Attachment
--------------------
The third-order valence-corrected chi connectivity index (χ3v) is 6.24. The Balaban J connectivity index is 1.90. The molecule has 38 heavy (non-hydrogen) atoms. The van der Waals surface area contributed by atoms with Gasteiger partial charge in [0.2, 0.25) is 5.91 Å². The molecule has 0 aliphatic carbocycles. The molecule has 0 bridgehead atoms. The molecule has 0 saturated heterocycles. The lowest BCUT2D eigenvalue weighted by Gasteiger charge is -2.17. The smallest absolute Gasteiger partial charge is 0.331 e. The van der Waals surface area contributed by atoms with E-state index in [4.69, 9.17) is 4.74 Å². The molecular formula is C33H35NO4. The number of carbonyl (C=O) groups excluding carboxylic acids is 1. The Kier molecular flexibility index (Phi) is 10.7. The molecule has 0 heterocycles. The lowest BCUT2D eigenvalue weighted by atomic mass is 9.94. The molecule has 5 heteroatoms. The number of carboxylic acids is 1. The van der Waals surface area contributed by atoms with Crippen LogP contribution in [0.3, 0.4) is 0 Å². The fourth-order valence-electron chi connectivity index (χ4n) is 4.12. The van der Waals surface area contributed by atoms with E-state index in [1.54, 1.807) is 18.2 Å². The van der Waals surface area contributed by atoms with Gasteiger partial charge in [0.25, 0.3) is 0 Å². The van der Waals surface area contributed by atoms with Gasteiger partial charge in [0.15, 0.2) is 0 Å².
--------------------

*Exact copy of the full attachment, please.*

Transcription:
The third-order valence-corrected chi connectivity index (χ3v) is 6.24. The Balaban J connectivity index is 1.90. The molecule has 38 heavy (non-hydrogen) atoms. The van der Waals surface area contributed by atoms with Gasteiger partial charge in [0.2, 0.25) is 5.91 Å². The molecule has 0 aliphatic carbocycles. The molecule has 0 bridgehead atoms. The molecule has 0 saturated heterocycles. The lowest BCUT2D eigenvalue weighted by Gasteiger charge is -2.17. The smallest absolute Gasteiger partial charge is 0.331 e. The van der Waals surface area contributed by atoms with E-state index in [4.69, 9.17) is 4.74 Å². The molecular formula is C33H35NO4. The number of carbonyl (C=O) groups excluding carboxylic acids is 1. The Kier molecular flexibility index (Phi) is 10.7. The molecule has 0 heterocycles. The lowest BCUT2D eigenvalue weighted by atomic mass is 9.94. The molecule has 5 heteroatoms. The number of carboxylic acids is 1. The van der Waals surface area contributed by atoms with Crippen LogP contribution in [0.3, 0.4) is 0 Å². The fourth-order valence-electron chi connectivity index (χ4n) is 4.12. The van der Waals surface area contributed by atoms with E-state index in [1.54, 1.807) is 18.2 Å². The van der Waals surface area contributed by atoms with Gasteiger partial charge in [0.25, 0.3) is 0 Å². The van der Waals surface area contributed by atoms with Gasteiger partial charge in [0.15, 0.2) is 0 Å².